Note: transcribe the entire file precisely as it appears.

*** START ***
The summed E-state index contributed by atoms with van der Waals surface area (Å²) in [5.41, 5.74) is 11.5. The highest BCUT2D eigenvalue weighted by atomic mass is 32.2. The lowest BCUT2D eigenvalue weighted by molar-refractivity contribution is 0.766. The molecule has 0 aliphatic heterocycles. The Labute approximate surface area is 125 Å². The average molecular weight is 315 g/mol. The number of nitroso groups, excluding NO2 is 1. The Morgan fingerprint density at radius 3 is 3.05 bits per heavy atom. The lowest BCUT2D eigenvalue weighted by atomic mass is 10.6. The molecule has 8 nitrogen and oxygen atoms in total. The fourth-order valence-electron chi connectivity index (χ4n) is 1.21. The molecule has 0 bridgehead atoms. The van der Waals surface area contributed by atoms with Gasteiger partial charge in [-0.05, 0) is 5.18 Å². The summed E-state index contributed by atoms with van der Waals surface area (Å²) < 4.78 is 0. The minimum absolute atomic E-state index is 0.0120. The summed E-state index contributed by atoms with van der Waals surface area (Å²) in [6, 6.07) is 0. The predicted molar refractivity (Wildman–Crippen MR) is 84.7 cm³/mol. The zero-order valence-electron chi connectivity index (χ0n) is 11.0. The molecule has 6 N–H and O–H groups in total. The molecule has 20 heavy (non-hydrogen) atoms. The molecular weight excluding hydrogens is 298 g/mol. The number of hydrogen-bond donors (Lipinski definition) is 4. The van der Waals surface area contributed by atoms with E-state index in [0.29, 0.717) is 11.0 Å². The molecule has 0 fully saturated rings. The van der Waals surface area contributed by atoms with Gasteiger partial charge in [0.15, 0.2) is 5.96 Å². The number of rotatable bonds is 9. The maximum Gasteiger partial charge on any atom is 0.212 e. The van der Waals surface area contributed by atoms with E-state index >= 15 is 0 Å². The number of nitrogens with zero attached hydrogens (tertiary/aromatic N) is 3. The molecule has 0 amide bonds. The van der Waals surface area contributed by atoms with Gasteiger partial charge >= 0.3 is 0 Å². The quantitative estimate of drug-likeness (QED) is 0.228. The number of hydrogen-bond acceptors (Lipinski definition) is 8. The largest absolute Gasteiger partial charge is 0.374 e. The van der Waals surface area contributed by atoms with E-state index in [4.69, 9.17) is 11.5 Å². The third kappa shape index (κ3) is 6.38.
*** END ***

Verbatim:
The summed E-state index contributed by atoms with van der Waals surface area (Å²) in [5.41, 5.74) is 11.5. The highest BCUT2D eigenvalue weighted by atomic mass is 32.2. The lowest BCUT2D eigenvalue weighted by molar-refractivity contribution is 0.766. The molecule has 0 aliphatic heterocycles. The Labute approximate surface area is 125 Å². The average molecular weight is 315 g/mol. The number of nitroso groups, excluding NO2 is 1. The Morgan fingerprint density at radius 3 is 3.05 bits per heavy atom. The lowest BCUT2D eigenvalue weighted by atomic mass is 10.6. The molecule has 8 nitrogen and oxygen atoms in total. The fourth-order valence-electron chi connectivity index (χ4n) is 1.21. The molecule has 0 bridgehead atoms. The van der Waals surface area contributed by atoms with Gasteiger partial charge in [-0.05, 0) is 5.18 Å². The summed E-state index contributed by atoms with van der Waals surface area (Å²) < 4.78 is 0. The minimum absolute atomic E-state index is 0.0120. The summed E-state index contributed by atoms with van der Waals surface area (Å²) in [6, 6.07) is 0. The predicted molar refractivity (Wildman–Crippen MR) is 84.7 cm³/mol. The zero-order valence-electron chi connectivity index (χ0n) is 11.0. The molecule has 6 N–H and O–H groups in total. The molecule has 20 heavy (non-hydrogen) atoms. The molecular weight excluding hydrogens is 298 g/mol. The number of hydrogen-bond donors (Lipinski definition) is 4. The van der Waals surface area contributed by atoms with E-state index in [0.29, 0.717) is 11.0 Å². The molecule has 0 fully saturated rings. The van der Waals surface area contributed by atoms with Gasteiger partial charge in [0.15, 0.2) is 5.96 Å². The number of rotatable bonds is 9. The maximum Gasteiger partial charge on any atom is 0.212 e. The van der Waals surface area contributed by atoms with E-state index >= 15 is 0 Å². The number of nitrogens with zero attached hydrogens (tertiary/aromatic N) is 3. The molecule has 0 amide bonds. The van der Waals surface area contributed by atoms with Gasteiger partial charge >= 0.3 is 0 Å². The quantitative estimate of drug-likeness (QED) is 0.228. The number of hydrogen-bond acceptors (Lipinski definition) is 8. The largest absolute Gasteiger partial charge is 0.374 e. The van der Waals surface area contributed by atoms with E-state index in [4.69, 9.17) is 11.5 Å². The third kappa shape index (κ3) is 6.38.